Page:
Why do companies use phone interviews? The same reason they conduct other interviews – as a means of identifying and recruiting candidates for employment. In the case of phone interviews, they present a fast, cost-effective, and very low committal means of narrowing the candidate pool of applicants who will be invited for in-person interviews or the next round of phone screens…
I can’t say I particularly enjoy phone screens. Yes, the pressure of showing up in some strange place wearing your best Sunday clothes is removed. However, the usual pressure of interviewing is present. In addition, there is the unsettling nature of the phone interview itself – when you’re on a call where you can't see the other person's facial expressions or physical cues, while trying to remind yourself to talk slowly, all while worrying about background noises, then you find out there is another person sitting silently in the background – it goes on.
Unfortunately, phone interviewing is also where every job opportunity starts. So, let’s be ready with these – the best phone interview tips I've collected from the professionals around the internet. On occasion, phone interviews are used exclusively to make hiring decisions.
We’ll break up our phone screen tips into three sections: Phone-Screen Planning; Phone-Screen Etiquette; and Phone-Screen Post Mortem.
1. Perform all of the preparation you would for an in-person interview. Everything you need to do is contained in Axelerate’s blog article titled – ‘Nail the Job Interview - DO these 5 Things.’
2. Understand who you are interviewing with – you may very well not be interacting with a hiring manager on a phone screen, but don’t assume that’s the case or that an HR person will be a pushover. Whatever the case, this is your first exposure with the company – don’t blow it.
3. Practice Phone Interviewing – If you’re really serious about practicing, have a friend conduct a mock interview and record it. Work to remove the yah, hmmm, yep, ahh, etc. and strive for a smooth delivery.
4. Logistical considerations – Make these arrangements for efficiency and effectiveness
a. Prepare your interview space (according to advice given in this article!)
b. Resume handy and in clear view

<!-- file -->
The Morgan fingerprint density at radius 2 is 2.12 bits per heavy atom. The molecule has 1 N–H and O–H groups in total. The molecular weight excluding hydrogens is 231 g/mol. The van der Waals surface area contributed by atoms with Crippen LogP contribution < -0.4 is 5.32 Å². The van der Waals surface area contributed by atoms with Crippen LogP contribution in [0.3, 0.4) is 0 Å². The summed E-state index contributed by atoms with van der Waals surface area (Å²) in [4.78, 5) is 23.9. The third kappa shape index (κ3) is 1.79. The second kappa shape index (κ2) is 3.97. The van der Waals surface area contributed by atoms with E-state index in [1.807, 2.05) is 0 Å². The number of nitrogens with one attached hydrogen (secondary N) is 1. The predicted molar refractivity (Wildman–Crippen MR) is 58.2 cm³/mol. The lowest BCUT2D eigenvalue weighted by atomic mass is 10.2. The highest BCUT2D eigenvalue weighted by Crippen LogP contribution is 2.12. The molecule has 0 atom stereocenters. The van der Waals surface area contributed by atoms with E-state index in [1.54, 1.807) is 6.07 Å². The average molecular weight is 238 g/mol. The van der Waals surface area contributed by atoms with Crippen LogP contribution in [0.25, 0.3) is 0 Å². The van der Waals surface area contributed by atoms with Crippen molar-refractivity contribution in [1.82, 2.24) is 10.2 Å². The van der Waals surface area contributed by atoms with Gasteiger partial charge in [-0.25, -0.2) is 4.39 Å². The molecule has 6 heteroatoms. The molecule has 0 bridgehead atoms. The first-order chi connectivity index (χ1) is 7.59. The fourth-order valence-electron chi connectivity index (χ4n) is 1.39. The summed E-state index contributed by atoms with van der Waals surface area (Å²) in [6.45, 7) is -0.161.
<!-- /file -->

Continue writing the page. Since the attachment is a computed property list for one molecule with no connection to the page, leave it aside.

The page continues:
c. Ready to take notes
d. Remove potential interruptions – dogs, cats, kids, alarms, etc. Clear the room!
e. Use a landline if possible – they are still more reliable and clearer
f. Reschedule if necessary – If you find that circumstances are causing you to forego more and more of the advice written here, reschedule! Use your best judgement here and use this advice as a last resort. Nobody likes a rescheduled interview and there’s a possibility of not getting another shot.
5. Speak for a few minutes prior to the interview – get your throat cleared. Reading your resume out loud is a good idea.
6. Be in character – It might be tempting to lay sprawled out on the couch, the TV muted, your favorite cocktail in hand, while suited up in your most comfy pajamas. It’s a poor plan – you obviously don’t have to be in a suit, but treat everything else as you would an in-person interview.
In essence, these are the rules of the road while engaged directly in the phone interview. Depending on the characteristics of the interviewer, these can weigh more or less heavily for or against you.
7. Use proper titles unless otherwise told to.
8. Keep a glass of cold water on hand.
…there is the unsettling nature of the phone interview itself – when you’re on a call where you can't see the other person's facial expressions or physical cues, while trying to remind yourself to talk slowly, all while worrying about background noises, then you find out there is another person sitting silently in the background – and so on.
9. Resist the temptation to have anything (but water) in your mouth. So, no gum chewing, smoking, eating, guzzling, etc.
10. Stay focused – this is easier said than done in a phone interview. Practice interviews can help here.
11. Do not interrupt the interviewer. Again, this may not be as easy as it sounds, you’re not getting facial feedback. The cues that indicate natural breaks are not present – so pay extra attention.
12. Do not control the interview. This may go against some advice whereby taking charge during an interview provides a demonstration of some desired attribute. The phone screen is primarily an information extraction, so let the interviewer run the show.
13. Provide short, complete answers. If an answer seems to stall the interviewer, simply ask if he/she would like more information.
14. Take notes - items may arise that you would like to address if given time at the end.
15. Take your time.
16. Carefully enunciate – a phone interview can sometimes be ‘easier’ than in-person interviews. It’s easy to get snappy. Easy does it. Take the questions one at a time.
17. Just prior to conclusion – Thank the interviewer and get the interviewer’s email.
18. Summarize – as soon as the interview is over write down any thoughts, issues, or questions that you can clarify or get clarity on during the next interview.
19. Send a thank you email – Reiterate your interest in the job and provide any additional qualification information you feel wasn’t provided during the interview.
20. Get organized for your next phone interview. Congrats!
And there it is. If you follow the steps outlined above your chances of moving onto the next round in the interview process – whether on the phone or in-person – have dramatically improved.